by Anna Varga (Hungary, GESA 2011 alumna)
My story is about my journey after GESA – a professional, intellectual and spiritual journey. I encountered what I call five ‘stepping stones’ on my way back home to Hungary. The first was the ‘Frontiers in Historical Ecology’ international conference in Birmensdorf in Zurich, Switzerland, from 30 August till 2 September. The second was a workshop on ‘Understanding Community Conservation in Europe’ held in Gerace, Italy, from 11-16 September. The third stone was the 2nd International Society of Ethnobiology Eastern-European Ethnobiologist Workshop on ‘Methodologies and Methods in Ethnobiology’ in Királyrét in Hungary (13-16 October). The final two stones were the VII Hungarian Nature Conservation Biological Conference in Debrecen in Hungary (3-6 November) and the traditional St. Martin day meeting of the Bakony-Balaton region herders in Nemesvámos in Hungary on 12 November.
If I had to choose only one thing from GESA which really influenced my research, it is the exposure I gained on community-based conservation. This became an incredibly important issue for me, which is why I was very excited at the possibility of attending the European workshop in Italy in September. (After a lesson, I checked the ICCA webpage and read about this workshop. I emailed Gary to ask about it and the very next morning, he told me there was a possibility I could attend it.) The workshop, on ‘Understanding Community Conservation in Europe’ (my second stepping stone), was the most useful and inspiring for my work – the place, the participants and the presentations too. During GESA, we had talked a lot about migration, something I did not have a deep personal experience in Hungary. So it was an eye opener during the workshop when we visited two communities where they now welcome migrants and we had the chance to meet the young migrants. It was a very deep, memorable and ‘live history’ experience.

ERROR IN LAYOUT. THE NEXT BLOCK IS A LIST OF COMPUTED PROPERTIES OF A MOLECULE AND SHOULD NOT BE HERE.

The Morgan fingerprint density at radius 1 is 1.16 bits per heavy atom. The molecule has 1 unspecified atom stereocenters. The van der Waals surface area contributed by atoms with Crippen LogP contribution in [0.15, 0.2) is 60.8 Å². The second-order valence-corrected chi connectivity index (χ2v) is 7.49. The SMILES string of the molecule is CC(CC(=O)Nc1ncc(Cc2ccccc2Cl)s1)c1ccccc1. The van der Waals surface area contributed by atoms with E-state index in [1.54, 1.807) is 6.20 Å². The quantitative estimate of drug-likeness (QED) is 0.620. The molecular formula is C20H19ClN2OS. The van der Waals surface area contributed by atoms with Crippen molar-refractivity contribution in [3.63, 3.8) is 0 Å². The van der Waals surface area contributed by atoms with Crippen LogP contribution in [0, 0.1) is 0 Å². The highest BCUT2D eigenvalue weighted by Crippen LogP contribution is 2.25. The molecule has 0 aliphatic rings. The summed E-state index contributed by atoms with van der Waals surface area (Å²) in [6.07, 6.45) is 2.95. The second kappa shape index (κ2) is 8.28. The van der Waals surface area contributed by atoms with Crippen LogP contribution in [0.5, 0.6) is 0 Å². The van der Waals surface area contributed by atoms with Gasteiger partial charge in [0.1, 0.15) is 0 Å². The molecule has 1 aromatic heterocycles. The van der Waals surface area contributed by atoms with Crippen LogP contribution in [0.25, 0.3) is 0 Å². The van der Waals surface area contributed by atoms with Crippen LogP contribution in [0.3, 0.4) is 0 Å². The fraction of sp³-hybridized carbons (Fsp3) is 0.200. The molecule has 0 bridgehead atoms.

The workshop gave me knowledge and understanding of past and recent community conservation efforts in Hungary through the European perspective. I used this to build on my existing knowledge, and conducted a presentation on Community Conservation at the Hungarian Conservation Biological Conference, introducing the concept of community conservation to Hungarian nature conservationists.
Apart from these five stepping stones, there have been a few other things I have been involved with since GESA – we started a Nature and Man Club for nature conservation management students at Georgikon University in Keszthely in September, and celebrated the 5th anniversary of the Nature and Man Folkschool in December. Besides keeping myself busy attending meetings and workshops, I am still working diligently on my PhD. research.
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My presentation (please contact me at email@example.com if you wish for more information on this): A. Varga & Zs. Molnár: History and Possibilities of Community-Based Management in Hungary and Romania.